And, following on the posts about Amanda Michalopoulou’s tour and the announcement of the Reading the World Conversation Series events, here are some details about a few upcoming Bulgarian literature events that might interest you.
Bulgarian Fiction Night at 192 Books
Tuesday, April 8th, 7pm
Albena Stambolova and Virginia Zaharieva will be in conversation with Open Letter editor Kaija Straumanis about their books and Bulgarian literature as a whole.
PLUS, as a bonus, Kaija will be able to announce the winner of this year’s Contemporary Bulgarian Writers Contest during the event.
Celebrating Bulgarian Writers with Elizabeth Kostova
Sunday, April 13th, 3pm
55 Haywood St
Asheville, NC 28801
Talented Women of Indie Presses
Thursday, April 17th, 7pm
5148 N. Clark St.
Chicago, IL 60640
This event features Daniela Olszweska (Cloudfang::Cakedirt) along with Albena Stambolova and Virginia Zaharieva. Also, Hopleaf has awesome beer.
Celebrating Bulgarian Literature in Translation
Friday, April 18th, 6pm
Seminary Co-op Bookstore
5751 S. Woodlawn Avenue
Chicago, IL 60637
Randall Jarrell once argued a point that I will now paraphrase and, in doing so, over-simplify: As a culture, we need book criticism, not book reviews. I sort of agree, but let’s not get into all of that. Having finished. . .
Like any good potboiler worth its salt, Fuminori Nakamura’s The Gun wastes no time setting up its premise: “Last night, I found a gun. Or you could say I stole it, I’m not really sure. I’ve never seen something so. . .
Heiner Resseck, the protagonist in Monika Held’s thought-provoking, first novel, This Place Holds No Fear, intentionally re-lives his past every hour of every day. His memories are his treasures, more dear than the present or future. What wonderful past eclipses. . .
If you’ve ever worked in a corporate office, you’ve likely heard the phrase, “Perception is reality.” To Björn, the office worker who narrates Jonas Karlsson’s novel The Room, the reality is simple: there’s a door near the bathroom that leads. . .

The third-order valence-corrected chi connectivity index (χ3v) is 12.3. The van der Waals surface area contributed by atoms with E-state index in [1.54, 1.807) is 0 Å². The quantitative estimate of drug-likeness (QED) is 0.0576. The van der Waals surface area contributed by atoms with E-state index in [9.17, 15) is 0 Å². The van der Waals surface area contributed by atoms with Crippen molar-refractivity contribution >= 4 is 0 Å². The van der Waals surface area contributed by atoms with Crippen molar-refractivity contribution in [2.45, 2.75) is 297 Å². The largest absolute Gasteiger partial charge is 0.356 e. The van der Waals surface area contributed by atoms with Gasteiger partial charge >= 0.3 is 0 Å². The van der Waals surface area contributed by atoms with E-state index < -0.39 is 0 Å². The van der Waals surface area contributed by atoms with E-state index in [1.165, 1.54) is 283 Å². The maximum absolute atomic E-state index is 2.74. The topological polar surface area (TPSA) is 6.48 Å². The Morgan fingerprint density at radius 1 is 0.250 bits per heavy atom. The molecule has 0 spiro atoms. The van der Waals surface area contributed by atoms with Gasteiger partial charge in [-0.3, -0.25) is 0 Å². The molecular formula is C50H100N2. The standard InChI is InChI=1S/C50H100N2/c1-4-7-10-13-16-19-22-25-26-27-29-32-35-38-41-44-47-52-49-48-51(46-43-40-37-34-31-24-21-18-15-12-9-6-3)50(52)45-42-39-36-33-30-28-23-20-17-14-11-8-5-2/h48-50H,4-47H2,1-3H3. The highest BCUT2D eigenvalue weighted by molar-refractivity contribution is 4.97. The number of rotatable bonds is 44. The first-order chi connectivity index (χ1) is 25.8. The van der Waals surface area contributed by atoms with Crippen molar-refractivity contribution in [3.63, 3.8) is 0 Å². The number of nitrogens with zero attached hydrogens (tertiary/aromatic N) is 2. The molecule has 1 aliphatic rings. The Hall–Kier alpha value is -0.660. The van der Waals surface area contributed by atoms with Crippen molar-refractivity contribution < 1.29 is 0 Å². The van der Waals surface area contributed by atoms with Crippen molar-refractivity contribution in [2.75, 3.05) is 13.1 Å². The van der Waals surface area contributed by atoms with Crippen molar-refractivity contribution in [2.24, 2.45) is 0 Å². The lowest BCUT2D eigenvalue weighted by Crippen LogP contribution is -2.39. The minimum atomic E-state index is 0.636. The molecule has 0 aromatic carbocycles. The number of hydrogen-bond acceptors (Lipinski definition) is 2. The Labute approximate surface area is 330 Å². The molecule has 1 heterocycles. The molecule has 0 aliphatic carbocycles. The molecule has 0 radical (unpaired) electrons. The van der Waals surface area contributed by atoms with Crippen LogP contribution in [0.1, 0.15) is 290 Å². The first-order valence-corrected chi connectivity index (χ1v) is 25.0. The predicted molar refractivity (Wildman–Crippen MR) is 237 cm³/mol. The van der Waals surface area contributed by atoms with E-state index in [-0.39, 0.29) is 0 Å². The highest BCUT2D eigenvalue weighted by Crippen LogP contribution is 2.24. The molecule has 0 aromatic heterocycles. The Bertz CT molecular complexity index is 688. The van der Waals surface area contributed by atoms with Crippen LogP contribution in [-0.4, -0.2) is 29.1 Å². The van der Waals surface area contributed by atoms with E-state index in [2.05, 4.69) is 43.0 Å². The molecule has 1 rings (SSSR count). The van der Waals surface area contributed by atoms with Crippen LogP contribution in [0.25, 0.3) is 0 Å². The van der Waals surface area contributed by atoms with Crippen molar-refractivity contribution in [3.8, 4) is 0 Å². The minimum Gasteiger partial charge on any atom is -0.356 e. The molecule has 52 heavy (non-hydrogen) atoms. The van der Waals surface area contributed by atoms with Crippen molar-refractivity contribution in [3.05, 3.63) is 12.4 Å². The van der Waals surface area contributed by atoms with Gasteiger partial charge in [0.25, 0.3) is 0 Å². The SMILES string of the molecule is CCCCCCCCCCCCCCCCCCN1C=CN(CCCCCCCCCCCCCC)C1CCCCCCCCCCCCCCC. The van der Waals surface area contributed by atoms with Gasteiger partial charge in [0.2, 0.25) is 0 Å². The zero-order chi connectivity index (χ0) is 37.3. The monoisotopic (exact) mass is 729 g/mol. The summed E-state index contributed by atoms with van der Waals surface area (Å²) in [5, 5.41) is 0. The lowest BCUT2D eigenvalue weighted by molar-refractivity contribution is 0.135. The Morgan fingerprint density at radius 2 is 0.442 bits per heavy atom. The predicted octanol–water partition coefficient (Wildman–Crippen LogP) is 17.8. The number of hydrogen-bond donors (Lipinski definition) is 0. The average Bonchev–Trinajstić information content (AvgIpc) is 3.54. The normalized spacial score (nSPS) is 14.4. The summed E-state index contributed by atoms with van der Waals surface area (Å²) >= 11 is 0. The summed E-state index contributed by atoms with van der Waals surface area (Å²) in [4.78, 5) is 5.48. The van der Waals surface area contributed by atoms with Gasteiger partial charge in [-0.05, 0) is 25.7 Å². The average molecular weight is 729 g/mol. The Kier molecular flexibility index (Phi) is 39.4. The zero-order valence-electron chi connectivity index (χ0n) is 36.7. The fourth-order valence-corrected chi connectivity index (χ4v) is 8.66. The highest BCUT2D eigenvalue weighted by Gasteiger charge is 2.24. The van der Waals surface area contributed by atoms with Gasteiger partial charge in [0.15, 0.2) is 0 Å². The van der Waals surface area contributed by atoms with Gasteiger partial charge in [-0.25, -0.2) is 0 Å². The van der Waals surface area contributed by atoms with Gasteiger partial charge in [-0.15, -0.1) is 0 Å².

I recently listened to Three Percent Podcast #99, which had guest speaker Julia Berner-Tobin from Feminist Press. In addition to the usual amusement of finally hearing both sides of the podcast (normally I just hear parts of Chad’s side. . .
Let’s not deceive ourselves, man is nothing very special. In fact, there are so many of us that our governments don’t know what to do with us at all. Six billion humans on the planet and only six or seven. . .
“Rambling Jack—what’s that?”
“A novel. Novella, I guess.”
“Yeah, it looks short. What is it, a hundred pages?”
“Sorta. It’s a duel language book, so really, only about… 50 pages total.”
“And this—what. . .
Many authors are compared to Roberto Bolaño. However, very few authors have the privilege of having a Roberto Bolaño quote on the cover of their work; and at that, one which states, “Good readers will find something that can be. . .
In Josep Maria de Sagarra’s Private Life, a man harangues his friend about literature while walking through Barcelona at night:
When a novel states a fact that ties into another fact and another and another, as the chain goes on. . .
César Aira dishes up an imaginative parable on how identity shapes our sense of belonging with Dinner, his latest release in English. Aira’s narrator (who, appropriately, remains nameless) is a self-pitying, bitter man—in his late fifties, living again with. . .